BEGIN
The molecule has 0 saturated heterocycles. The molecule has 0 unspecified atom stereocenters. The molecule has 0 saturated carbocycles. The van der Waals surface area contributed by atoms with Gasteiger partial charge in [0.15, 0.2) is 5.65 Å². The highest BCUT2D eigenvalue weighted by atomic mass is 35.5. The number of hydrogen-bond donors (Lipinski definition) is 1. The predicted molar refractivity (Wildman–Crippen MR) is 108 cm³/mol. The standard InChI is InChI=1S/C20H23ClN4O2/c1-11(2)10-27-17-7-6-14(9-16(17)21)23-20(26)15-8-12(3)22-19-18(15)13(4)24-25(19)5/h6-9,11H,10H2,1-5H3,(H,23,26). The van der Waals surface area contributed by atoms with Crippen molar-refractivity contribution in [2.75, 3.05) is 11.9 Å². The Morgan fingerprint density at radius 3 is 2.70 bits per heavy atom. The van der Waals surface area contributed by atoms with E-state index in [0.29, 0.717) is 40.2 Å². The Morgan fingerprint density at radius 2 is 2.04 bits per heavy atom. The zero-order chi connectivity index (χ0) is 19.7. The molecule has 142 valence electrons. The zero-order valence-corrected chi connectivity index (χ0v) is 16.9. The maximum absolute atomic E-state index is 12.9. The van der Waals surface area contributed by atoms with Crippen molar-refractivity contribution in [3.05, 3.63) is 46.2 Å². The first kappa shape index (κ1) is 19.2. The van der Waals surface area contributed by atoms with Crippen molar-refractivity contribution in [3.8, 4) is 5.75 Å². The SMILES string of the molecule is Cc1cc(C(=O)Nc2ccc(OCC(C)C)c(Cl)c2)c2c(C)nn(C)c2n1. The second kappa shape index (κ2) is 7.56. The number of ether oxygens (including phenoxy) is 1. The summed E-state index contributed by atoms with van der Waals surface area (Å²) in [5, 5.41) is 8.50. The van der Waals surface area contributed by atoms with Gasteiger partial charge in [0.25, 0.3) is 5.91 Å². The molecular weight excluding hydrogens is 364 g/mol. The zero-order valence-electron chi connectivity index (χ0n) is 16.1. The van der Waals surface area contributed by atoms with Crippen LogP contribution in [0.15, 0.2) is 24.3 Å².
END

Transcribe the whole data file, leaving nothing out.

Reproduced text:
The molecule has 0 saturated heterocycles. The molecule has 0 unspecified atom stereocenters. The molecule has 0 saturated carbocycles. The van der Waals surface area contributed by atoms with Gasteiger partial charge in [0.15, 0.2) is 5.65 Å². The highest BCUT2D eigenvalue weighted by atomic mass is 35.5. The number of hydrogen-bond donors (Lipinski definition) is 1. The predicted molar refractivity (Wildman–Crippen MR) is 108 cm³/mol. The standard InChI is InChI=1S/C20H23ClN4O2/c1-11(2)10-27-17-7-6-14(9-16(17)21)23-20(26)15-8-12(3)22-19-18(15)13(4)24-25(19)5/h6-9,11H,10H2,1-5H3,(H,23,26). The van der Waals surface area contributed by atoms with Crippen molar-refractivity contribution in [2.75, 3.05) is 11.9 Å². The Morgan fingerprint density at radius 3 is 2.70 bits per heavy atom. The van der Waals surface area contributed by atoms with E-state index in [0.29, 0.717) is 40.2 Å². The Morgan fingerprint density at radius 2 is 2.04 bits per heavy atom. The zero-order chi connectivity index (χ0) is 19.7. The molecule has 142 valence electrons. The zero-order valence-corrected chi connectivity index (χ0v) is 16.9. The maximum absolute atomic E-state index is 12.9. The van der Waals surface area contributed by atoms with Crippen molar-refractivity contribution in [3.05, 3.63) is 46.2 Å². The first kappa shape index (κ1) is 19.2. The van der Waals surface area contributed by atoms with Crippen molar-refractivity contribution in [3.8, 4) is 5.75 Å². The SMILES string of the molecule is Cc1cc(C(=O)Nc2ccc(OCC(C)C)c(Cl)c2)c2c(C)nn(C)c2n1. The second kappa shape index (κ2) is 7.56. The number of ether oxygens (including phenoxy) is 1. The summed E-state index contributed by atoms with van der Waals surface area (Å²) in [5, 5.41) is 8.50. The van der Waals surface area contributed by atoms with Gasteiger partial charge in [0.25, 0.3) is 5.91 Å². The molecular weight excluding hydrogens is 364 g/mol. The zero-order valence-electron chi connectivity index (χ0n) is 16.1. The van der Waals surface area contributed by atoms with Crippen LogP contribution in [0.15, 0.2) is 24.3 Å².